The United States Automotive Materials Partnership (USAMP) today called for "increased development and application of nondestructive evaluation tools in the automotive industry" as part of its publicly issued a Strategic Plan for Nondestructive Evaluation (NDE) Development in the North American Automotive Industry report.

The report calls for greater NDE use that would "advance energy and environmental goals while improving production efficiency and reducing waste. The objective is to assist automotive manufacturers in staying competitive by reducing development times and containing costs while introducing new materials, manufacturing processes and vehicle technologies." The greatest near-term NDE needs are things like lighter body materials (sheets, castings and joints), chassis and powertrain components and assemblies, parts that typically make up 80 percent or more of a vehicles weight.

As Sam wrote this morning, long lead times in the automotive industry affect many aspects of the cars we drive, especially battery development. Since 1993, USAMP has been part of the broader R&D portfolio of USCAR, the collaborative research org between DaimlerChrysler Corporation, Ford Motor Company and General Motors Corporation. The partnership is focused on "developing materials and processes that enable the high-volume production of vehicles that are lighter, more recyclable, of equal or better quality and durability, and just as affordable as today's cars and trucks. The U.S. Department of Energy works closely with the USAMP, including co-funding projects." The full press release is after the jump.

[Source: USAMP]
U.S. Automotive Materials Partnership Recommends Increased Nondestructive Evaluation

On February 26, the United States Automotive Materials Partnership (USAMP), a consortium of the United States Council for Automotive Research (USCAR), publicly issued a Strategic Plan for Nondestructive Evaluation (NDE) Development in the North American Automotive Industry report that calls for increased development and application of nondestructive evaluation tools in the automotive industry.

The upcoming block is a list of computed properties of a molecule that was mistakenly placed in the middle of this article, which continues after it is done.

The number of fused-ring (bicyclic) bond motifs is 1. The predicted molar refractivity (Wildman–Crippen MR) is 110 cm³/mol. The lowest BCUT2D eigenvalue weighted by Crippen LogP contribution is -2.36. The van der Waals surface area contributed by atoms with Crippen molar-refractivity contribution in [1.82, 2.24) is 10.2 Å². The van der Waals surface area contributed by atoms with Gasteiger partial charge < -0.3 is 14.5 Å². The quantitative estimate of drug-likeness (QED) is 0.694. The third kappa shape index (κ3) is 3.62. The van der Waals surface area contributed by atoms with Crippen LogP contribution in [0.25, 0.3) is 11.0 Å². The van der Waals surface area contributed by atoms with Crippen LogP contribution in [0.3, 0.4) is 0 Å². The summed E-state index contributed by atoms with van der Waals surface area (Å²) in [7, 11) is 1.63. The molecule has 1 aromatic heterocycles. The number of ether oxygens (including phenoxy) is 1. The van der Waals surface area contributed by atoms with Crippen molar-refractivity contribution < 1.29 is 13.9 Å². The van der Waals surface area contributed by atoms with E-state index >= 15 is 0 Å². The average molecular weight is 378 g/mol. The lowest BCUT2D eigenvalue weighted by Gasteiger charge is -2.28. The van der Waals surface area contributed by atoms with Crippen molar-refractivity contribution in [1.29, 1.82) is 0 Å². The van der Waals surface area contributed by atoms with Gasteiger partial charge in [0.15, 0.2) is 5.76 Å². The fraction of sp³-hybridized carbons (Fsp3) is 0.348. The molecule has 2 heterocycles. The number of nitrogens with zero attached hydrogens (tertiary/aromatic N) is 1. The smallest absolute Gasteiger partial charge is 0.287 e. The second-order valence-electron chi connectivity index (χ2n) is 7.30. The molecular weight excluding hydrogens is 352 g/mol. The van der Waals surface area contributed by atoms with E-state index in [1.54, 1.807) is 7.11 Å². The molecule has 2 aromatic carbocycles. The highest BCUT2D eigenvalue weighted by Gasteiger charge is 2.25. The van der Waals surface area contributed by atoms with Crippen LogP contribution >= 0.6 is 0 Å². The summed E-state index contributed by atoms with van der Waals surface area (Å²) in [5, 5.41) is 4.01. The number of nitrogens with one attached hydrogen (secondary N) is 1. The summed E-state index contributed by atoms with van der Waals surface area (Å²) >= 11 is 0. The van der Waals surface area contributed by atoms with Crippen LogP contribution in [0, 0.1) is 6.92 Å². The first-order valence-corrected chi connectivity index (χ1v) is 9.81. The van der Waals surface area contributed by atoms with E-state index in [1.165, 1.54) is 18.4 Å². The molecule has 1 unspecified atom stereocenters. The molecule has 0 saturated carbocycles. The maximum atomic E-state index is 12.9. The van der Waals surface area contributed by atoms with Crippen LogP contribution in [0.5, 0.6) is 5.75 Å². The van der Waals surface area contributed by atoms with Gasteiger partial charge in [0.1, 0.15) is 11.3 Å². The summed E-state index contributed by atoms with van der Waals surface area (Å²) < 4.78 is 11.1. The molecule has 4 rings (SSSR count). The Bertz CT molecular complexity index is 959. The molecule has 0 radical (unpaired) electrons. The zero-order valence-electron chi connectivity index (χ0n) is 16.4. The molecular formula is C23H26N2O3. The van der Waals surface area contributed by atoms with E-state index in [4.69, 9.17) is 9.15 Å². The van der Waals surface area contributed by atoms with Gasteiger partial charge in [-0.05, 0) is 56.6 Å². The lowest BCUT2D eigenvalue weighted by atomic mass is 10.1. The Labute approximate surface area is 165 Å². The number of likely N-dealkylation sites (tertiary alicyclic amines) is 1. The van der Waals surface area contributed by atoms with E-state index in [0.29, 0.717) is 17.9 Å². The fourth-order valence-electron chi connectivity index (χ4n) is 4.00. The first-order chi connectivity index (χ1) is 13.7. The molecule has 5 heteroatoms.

USAMP was established in 1993 as part of the broader R&D portfolio of USCAR, and is focused on developing materials and processes that enable the high-volume production of vehicles that are lighter, more recyclable, of equal or better quality and durability, and just as affordable as today's cars and trucks. The U.S. Department of Energy works closely with the USAMP, including co-funding projects.

Founded in 1992, the USCAR is the umbrella organization for collaborative research among DaimlerChrysler Corporation, Ford Motor Company and General Motors Corporation. The goal of USCAR is to further strengthen the technology base of the domestic auto industry through cooperative research and development.

The document represents a consensus between researchers at the U.S. Department of Energy (DOE) and the domestic automotive industry in suggesting that greater NDE use would advance energy and environmental goals while improving production efficiency and reducing waste. The objective is to assist automotive manufacturers in staying competitive by reducing development times and containing costs while introducing new materials, manufacturing processes and vehicle technologies..

The report identifies the greatest near-term NDE needs in the areas of body materials (including sheets, castings and joints), chassis and powertrain components and assemblies, which typically compose 80 percent or more of total vehicle weight.

The report goes on to say that successful NDE technologies must work well in a high-volume production environment by being easy to use, swift enough to meet high production rates, automated and intelligent, and able to withstand demanding plant environments.

To view the Strategic Plan for Nondestructive Evaluation Development in the North American Automotive Industry, visit the USCAR Web site home page at www.uscar.org

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